Almost no animal has been a greater object of vilification by humans and more eradication efforts than rodents. This webinar provides a discussion on human issues with rodents, characteristics and behavior of rodents that help provide insights on how to effectively manage them, management methods, and the methods’ welfare impacts.
Leading the presentation is the Humane Society of the United States’ (HSUS) Senior Director of Urban Wildlife Programs, John Griffin. John consults and trains animal care and control professionals, law enforcement, wildlife responders, and state and municipal agencies and oversees efforts focused on implementing humane and effective approaches to resolving wildlife conflicts.
Specifics of the session covered:
- The concept of Integrated Pest Management (IPM) where methods employed are based on humaneness, effectiveness, and ability to get to the root cause to get to the objective of long-term prevention.
- Human’s long-standing issues with rodents and the efforts to eradicate them throughout history.
- A study conducted in the 1940s that emphasized the importance of reducing trash and food attractants in controlling rodent populations.
- How ineffective control efforts using rodenticide and lethal trapping result in boomerang/rebound effects.
- The different rodent species, their origins, and the common ones that humans get into conflicts with.
- Distinguishing the Norway rat, Roof rat, and house mouse from each other based on their features, characteristics, and behavior.
- The gnawing ability of rodents – the reason behind it, the bite force, the materials that they can bite through, and how to effectively prevent rodents from accessing food and spaces by gnawing.
- Rodent diet: Their food and water requirement, preference for foods, and foraging habits.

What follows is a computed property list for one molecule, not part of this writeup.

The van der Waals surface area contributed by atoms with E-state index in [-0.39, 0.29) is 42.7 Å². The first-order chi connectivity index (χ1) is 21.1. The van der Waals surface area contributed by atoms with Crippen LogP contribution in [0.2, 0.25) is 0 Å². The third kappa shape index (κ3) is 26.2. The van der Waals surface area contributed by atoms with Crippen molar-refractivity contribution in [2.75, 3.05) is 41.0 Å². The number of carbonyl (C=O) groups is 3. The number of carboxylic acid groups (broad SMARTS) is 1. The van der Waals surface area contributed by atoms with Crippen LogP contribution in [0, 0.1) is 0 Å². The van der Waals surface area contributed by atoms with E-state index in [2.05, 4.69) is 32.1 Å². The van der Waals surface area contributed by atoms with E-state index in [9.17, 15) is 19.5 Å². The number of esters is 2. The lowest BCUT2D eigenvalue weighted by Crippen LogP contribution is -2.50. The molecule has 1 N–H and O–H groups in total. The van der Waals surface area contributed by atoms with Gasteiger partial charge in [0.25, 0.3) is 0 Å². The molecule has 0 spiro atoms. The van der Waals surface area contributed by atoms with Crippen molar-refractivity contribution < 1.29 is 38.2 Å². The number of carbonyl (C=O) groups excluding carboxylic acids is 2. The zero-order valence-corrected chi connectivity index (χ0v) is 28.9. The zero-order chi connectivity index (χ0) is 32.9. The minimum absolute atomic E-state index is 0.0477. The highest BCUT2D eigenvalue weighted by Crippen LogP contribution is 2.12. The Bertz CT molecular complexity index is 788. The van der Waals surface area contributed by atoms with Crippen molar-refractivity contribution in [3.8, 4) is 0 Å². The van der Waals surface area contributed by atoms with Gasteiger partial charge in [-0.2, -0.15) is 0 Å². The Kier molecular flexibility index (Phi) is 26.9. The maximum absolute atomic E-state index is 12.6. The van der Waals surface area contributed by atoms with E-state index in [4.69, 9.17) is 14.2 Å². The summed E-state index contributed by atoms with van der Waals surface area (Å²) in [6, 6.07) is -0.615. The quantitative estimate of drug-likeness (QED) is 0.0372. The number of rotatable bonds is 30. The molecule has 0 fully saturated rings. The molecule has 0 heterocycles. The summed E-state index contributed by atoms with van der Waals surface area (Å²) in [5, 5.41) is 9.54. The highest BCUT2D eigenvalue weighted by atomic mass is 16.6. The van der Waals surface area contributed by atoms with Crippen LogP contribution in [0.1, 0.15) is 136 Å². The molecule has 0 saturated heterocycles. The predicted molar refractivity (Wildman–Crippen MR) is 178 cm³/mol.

- Rodent breeding and reproduction facts that provide context on how rapidly their population can grow.
- Other distinct qualities of rodents that allow them to access human space as their agility and ability to get into tiny openings as small as a dime for mice and as small as a quarter for rats.
- How effective conflict management involves a holistic approach that addresses the main tenets of removing access to food and denning and loafing spots.
- Guidelines when reducing rodent conflicts within a building and in yards or community spaces that emphasize removing access to food and denning areas, implementing mechanical and cultural approaches, sealing openings, using repellents, proper garbage disposal, and regular inspections.
- Examples of repellants and exclusion products to address rodent infestation.
- Factors to take into account in shelters and animal control facilities – what puts them at higher risk of rodent infestation and how to design a management plan.
- Considerations when developing a rodent management plan – from assessment and choosing the rodent control methodology to employ – to surveillance and adaptive management.
- Some of the challenges and mistakes that typically come about in rodent management.
- How control methods vary in animal welfare impact, examples of the different control methods including alternate forms that control fertility, and the different types of rodenticides and how they cause death.
- Studies that outline the animal welfare impact and assess the humaneness of rodent management approaches.